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Is Fiscal Federalism Good for Growth?

Fiscal federalism can be broadly defined as the financial relations between different levels of government – central, regional, municipal level, etc. – and the term was firstly introduced by Musgrave (1959). Under fiscal federalism, provision of public goods is decentralised to subnational governments, allowing better-tailored public goods/services to the preferences of a heterogeneous population. Thus, the main question to ask is which task should be assigned to which governmental level, and how it should be financed.

In the recent decades, we have observed a significant effort from countries in implementing policies towards decentralization due to its arguably beneficial effects in economic performance. In Portugal, the decentralization process started with the new constitution, written in 1976, after the reestablishment of democracy. However, this has been a lengthy process and the country is still considered one of the less decentralized European countries. Several reforms have been put in place in order to increase the level of decentralization, under the main arguments of a higher fiscal efficiency and stronger political accountability.

The theory of fiscal federalism is based on the seminal work of Tiebout (1956), whose basic economic arguments in favour of fiscal decentralization rest on two main assumptions. On the one hand, decentralization increases economic efficiency since local governments are capable of providing better services due to proximity and informational advantages. On the other hand, competition and population mobility across local governments for the delivery of public services ensure the right matching of preferences between local communities and local governments. In summary, subnational fiscal autonomy ensures efficient allocative outcomes, which may eventually lead to higher growth rates.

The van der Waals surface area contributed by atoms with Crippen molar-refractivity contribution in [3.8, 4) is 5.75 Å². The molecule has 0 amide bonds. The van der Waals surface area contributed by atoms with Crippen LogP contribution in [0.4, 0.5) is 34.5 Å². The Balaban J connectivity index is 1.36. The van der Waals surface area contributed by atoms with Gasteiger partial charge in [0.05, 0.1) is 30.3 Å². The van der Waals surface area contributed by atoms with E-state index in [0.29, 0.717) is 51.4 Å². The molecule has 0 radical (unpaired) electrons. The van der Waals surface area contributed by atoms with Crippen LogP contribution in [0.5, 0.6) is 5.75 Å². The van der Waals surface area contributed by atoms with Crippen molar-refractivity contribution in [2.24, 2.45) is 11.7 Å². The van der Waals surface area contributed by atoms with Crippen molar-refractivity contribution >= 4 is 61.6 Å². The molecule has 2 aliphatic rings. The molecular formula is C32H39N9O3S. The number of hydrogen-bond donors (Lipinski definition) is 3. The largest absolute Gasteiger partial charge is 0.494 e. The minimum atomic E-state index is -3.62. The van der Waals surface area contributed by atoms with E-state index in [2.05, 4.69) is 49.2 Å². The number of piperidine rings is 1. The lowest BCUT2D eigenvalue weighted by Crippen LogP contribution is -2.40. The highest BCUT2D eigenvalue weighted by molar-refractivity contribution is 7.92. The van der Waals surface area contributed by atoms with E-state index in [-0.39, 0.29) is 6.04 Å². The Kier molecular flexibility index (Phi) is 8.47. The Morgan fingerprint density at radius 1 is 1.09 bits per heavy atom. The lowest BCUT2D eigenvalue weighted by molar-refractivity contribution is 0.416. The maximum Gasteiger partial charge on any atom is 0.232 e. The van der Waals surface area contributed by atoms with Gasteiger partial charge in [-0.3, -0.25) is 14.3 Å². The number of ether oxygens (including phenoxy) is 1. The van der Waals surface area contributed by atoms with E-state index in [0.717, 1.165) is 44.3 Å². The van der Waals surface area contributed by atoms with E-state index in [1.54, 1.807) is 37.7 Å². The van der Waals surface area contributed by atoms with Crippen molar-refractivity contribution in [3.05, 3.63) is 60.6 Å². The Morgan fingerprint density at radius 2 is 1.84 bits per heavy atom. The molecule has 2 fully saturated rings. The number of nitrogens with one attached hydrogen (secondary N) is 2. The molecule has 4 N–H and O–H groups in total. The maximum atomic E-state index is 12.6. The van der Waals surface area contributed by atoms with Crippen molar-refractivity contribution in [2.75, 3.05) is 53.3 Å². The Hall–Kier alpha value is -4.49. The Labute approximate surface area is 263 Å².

The relationship between decentralization and growth has been technically formalized by several theoretical models, but its conclusions are not clear-cut regarding the actual transmission mechanism.

Empirically, this relation relationship is also ambiguous. Several studies find a positive relation between fiscal decentralization and economic growth, while other studies fail to find any relationship, and some even identify a negative one. The reason for these discrepancies in results is mainly related with the measures of fiscal decentralization that vary across studies.

Even without a strong empirical evidence to support, the trend for both developed and developing countries has been to fiscally decentralize. In Portugal, the main step towards decentralization was made in 1989 with the introduction of a property tax (Contribuição Autártica), whose revenues were fully managed by local governments, who had also discretion in setting the property tax rate. This measure intended to increase local fiscal autonomy by enhancing their source of fiscal revenues, increasing their political accountability and decreasing the reliance on financial transfers from the central government. However, the process has not been immediate and, currently, it is far from been finished. Even after several reforms, Portuguese local governments are still on the process to be autonomous with the most important source of revenues still being transfers from the central government (more than 20%).

 Catarina Alvarez

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Author: studentnovasbe

Master student in Nova Sbe

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